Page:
The first tip-off that Hari might be in over his head comes when he describes how “a small band of dissident scientists” had uncovered the answers he was looking for after working “almost unnoticed, for several decades.” Hari starts with Gabor Mate, a Hungarian-born Canadian physician whose theories about how the roots of addiction (and lots of other things to boot) can almost always be found in childhood trauma are, in fact, quite well known. To support his portrayal of Mate as a fringe renegade, Hari acts as if a rigid, deterministic model of addiction as a purely physical disease is almost universally accepted; if anything, the opposite is true. Even more problematic is Hari’s wholesale acceptance of Mate’s reductionistic approach when, in fact, there’s a significant body of work demonstrating its shortcomings.
The next researcher to benefit from Hari’s credulousness is Bruce Alexander, a Canadian psychologist who believes that drugs are not the cause of drug addiction. Alexander is best known for his “Rat Park” experiments in the 1970s, which were designed to demonstrate that rats in stimulating, social environments would not become addicted to morphine while rats in cramped, metal cages would. Hari explains why Alexander’s views have not been universally embraced by making the preposterous assertion that “when we think about recovery from addiction, we see it through only one lens — the individual.”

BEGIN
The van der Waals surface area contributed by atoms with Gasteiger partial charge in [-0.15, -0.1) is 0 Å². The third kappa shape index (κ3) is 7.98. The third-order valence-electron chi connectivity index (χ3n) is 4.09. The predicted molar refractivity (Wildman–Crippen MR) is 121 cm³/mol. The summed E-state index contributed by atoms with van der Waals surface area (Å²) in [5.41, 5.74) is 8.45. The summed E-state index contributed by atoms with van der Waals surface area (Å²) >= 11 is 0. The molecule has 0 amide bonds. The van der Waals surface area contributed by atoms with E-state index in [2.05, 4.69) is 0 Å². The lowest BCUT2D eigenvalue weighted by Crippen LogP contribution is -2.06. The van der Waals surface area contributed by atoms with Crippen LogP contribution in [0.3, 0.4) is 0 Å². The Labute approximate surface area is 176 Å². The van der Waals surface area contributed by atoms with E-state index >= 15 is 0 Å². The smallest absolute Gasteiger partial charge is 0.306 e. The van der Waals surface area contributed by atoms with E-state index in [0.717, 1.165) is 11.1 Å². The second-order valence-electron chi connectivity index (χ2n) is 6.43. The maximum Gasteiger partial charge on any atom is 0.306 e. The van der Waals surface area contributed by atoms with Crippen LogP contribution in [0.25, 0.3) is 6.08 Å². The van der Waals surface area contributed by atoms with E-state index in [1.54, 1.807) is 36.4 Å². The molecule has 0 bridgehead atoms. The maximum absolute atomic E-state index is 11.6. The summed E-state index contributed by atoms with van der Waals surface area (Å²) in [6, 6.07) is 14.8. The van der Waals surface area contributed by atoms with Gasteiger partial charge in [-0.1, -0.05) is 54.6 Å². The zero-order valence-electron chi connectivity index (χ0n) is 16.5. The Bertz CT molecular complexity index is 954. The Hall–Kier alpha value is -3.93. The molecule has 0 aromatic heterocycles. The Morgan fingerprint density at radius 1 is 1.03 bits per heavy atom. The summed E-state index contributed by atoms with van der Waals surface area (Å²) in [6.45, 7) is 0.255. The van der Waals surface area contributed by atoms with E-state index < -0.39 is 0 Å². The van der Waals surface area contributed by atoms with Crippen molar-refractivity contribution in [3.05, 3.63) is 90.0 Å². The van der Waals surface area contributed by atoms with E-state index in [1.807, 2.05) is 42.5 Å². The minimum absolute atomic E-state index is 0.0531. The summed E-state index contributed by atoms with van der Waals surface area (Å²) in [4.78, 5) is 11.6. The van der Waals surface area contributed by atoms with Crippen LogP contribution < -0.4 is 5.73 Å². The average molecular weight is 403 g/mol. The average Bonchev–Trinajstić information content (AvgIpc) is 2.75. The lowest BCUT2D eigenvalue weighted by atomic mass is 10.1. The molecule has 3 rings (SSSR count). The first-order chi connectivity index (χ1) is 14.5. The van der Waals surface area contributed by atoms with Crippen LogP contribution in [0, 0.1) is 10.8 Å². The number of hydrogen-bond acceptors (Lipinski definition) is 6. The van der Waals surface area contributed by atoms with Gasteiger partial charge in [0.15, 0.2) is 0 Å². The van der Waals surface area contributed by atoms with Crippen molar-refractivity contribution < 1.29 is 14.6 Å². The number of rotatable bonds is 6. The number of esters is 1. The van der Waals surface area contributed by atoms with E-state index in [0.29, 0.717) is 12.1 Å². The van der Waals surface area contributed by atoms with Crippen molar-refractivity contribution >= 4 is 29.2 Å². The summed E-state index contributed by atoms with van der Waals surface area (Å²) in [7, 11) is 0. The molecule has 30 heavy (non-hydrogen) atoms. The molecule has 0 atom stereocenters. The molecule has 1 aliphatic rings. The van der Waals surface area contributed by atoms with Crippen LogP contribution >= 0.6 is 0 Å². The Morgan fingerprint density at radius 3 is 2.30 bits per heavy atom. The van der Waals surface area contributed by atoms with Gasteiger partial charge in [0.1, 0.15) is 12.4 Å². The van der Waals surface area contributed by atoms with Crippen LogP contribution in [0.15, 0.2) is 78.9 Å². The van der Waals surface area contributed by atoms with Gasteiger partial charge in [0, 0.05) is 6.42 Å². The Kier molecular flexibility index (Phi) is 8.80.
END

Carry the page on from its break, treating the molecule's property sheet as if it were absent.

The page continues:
A few pages later, Hari is talking to a Welsh psychiatrist named John Marks, who is a proponent of providing prescription narcotics to addicts. Hari supports Marks’s claims by referring to “research published in the Proceedings of the Royal College of Physicians of Edinburgh” but then buries in the notes the fact that it was Marks himself who was the author of that research. Sometimes, Hari’s unquestioning acceptance of what these researchers say is unintentionally comical: At one point, he quotes Alexander explaining that drug addicts don’t get clean because they would rather spend their time doing “exciting things like rob stores and hang around with hookers.”
Read Mnookin’s entire review here.